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OAAA’s Membership Count: Is Something Off?

Let’s play a game of ‘One of These Things is Not Like the Other’

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by Sarah Druhan, OOH TODAY Journalist

Let’s play a game of ‘One of These Things is Not Like the Other’: on the official website for out-of-home trade association Geopath, the organization is listed as having a total of 273 members. Scrolling down the proud display of agency logos on trade group DPAA’s website will give you a membership total of at least 160.  And the membership count for OAAA, the third out-of-home trade association on our list? A whopping 969.

No prizes for guessing the right answer. Looking at these numbers upfront may be a bit of a shock to any OOH newcomers trying to scope out the field’s trade groups. It seems, at first glance, that not only does OAAA’s membership count outrank those of its counterparts: it absolutely blows both of them out of the water.

But anyone wanting to dive deeper into these numbers may just find an entirely different story. Try hopping over to the OAAA Membership Directory now, and type in the name of any advertising company that comes to mind—Lamar, for example. Typing the name ‘Lamar’ into Geopath’s directory yields only a single result: Lamar Advertising, headquartered in Baton Rouge, Louisiana.

But if you do the same on OAAA’s website, the results go on for 15 whole pages. There’s a Lamar Advertising in Fort Wayne, Indiana. A Lamar Advertising in Anderson, South Carolina, and another in Arlington, Texas. It’s enough to leave any OOH enthusiast bewildered. How is it possible that OAAA can declare over 150 members from just one single OOH Owner? What is happening?

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A Look Behind the Curtain

The answer is pretty simple. Instead of counting any one plant who joins their association as a single member, OAAA typically counts as a ‘member’ every office or plant owned by that OOH company. The Big 3 are precise cases in point. Lamar Advertising has about 180 offices around the country. Therefore, in OAAA’s book, that counts as 180 members.

So yes, as long as OAAA continues this reporting approach, their amount of ‘members’ is always going to completely flatten the numbers of DPAA or Geopath. Indeed, to many first glancers, OAAA might appear to be almost the size of the U.S. Travel Association—which boasts about 1,100 members.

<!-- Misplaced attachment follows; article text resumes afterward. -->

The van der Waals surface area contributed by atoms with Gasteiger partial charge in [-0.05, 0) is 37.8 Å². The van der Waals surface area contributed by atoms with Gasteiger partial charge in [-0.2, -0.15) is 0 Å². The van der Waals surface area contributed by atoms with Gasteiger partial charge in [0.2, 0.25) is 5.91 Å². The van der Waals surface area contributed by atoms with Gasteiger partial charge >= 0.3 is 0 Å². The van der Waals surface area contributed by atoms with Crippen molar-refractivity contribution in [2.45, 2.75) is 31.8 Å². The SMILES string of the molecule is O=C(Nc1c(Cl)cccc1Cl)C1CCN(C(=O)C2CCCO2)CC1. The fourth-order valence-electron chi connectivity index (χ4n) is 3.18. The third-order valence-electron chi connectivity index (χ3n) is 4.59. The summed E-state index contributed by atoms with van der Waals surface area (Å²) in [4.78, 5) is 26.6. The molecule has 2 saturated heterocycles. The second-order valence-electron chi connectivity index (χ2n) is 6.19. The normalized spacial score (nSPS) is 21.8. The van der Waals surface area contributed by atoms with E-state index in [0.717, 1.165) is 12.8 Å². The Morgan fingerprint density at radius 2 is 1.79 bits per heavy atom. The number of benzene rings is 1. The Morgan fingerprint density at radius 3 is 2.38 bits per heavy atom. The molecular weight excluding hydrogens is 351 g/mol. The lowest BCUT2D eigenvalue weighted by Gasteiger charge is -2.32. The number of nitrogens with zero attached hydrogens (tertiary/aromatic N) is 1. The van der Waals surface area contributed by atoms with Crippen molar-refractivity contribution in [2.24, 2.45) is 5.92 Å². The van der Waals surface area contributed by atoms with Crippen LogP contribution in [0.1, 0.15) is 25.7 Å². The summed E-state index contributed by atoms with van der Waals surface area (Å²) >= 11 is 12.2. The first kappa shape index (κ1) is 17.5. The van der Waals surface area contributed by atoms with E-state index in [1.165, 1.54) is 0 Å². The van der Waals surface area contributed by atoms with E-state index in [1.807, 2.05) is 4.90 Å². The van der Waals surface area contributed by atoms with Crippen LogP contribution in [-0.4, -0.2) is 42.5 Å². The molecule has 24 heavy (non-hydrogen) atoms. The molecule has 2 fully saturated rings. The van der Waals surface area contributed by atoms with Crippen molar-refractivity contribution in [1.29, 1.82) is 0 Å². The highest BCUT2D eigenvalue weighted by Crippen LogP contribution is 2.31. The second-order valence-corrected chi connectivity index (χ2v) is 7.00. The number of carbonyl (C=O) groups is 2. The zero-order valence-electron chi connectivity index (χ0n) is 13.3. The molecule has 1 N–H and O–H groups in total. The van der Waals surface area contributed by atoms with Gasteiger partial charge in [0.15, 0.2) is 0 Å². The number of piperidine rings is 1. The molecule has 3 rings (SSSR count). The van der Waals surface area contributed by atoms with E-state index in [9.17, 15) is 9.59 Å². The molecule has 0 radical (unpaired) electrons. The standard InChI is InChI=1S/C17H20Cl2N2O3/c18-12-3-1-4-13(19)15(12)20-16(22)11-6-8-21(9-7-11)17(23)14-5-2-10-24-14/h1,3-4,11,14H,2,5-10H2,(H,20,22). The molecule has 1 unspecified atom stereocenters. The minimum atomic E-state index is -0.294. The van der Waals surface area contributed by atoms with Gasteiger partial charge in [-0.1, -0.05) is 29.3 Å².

There’s no doubt that this kind of approach raises some eyebrows. At best, many OOH experts probably dismiss this method as OAAA’s all-too-convenient twist on its own numbers. At worst, they may accuse it of being a purposeful misrepresentation of data.

But it’s worth looking at the other side of the coin. Could there be more uses to this method than just pumping air into OAAA’s membership numbers? There may be a growing coalition in OOH that might say yes. After all, there’s an argument that OAAA’s portrayal of the many ‘members’ of Lamar is a more honest portrayal of the true size of OAAA’s footprint, highlighting the physical amount of property that OAAA is involved in across the country.

from an advocacy standpoint, it might just be absolute genius.

And more than just an attempt at realistic depiction, this method might advantage OAAA for more reasons than just overshadowing its competitors. OAAA’s official headquarters are based in D.C. On a list of a “typical day” at OAAA on their website, “lobbying Congress” is indeed the first item on the agenda. By emphasizing their geographical presence in the US, the ‘official’ presence of OAAA will cover more Congressional districts and thus more likely to be of interest to more Congressmen. They have more of a chance to speak for their members, as well as more of a chance to promote some agendas of their own. And from an advocacy standpoint, it might just be absolute genius.

So…What’s the Verdict?

Regardless of opinions, OAAA’s method of counting their members probably isn’t going to change anytime soon. But its unconventional nature—to our knowledge, there aren’t many other trade associations who do the same—will more than likely continue to turn some heads.

Is it a smoke-and-mirrorsing of their own raw data, or a display of honesty about their true impact? Salt in their competitors’ wounds, or an ambitious gambit for more political advocacy?

It’s a tricky one. On this guessing game, we’ll let you decide.

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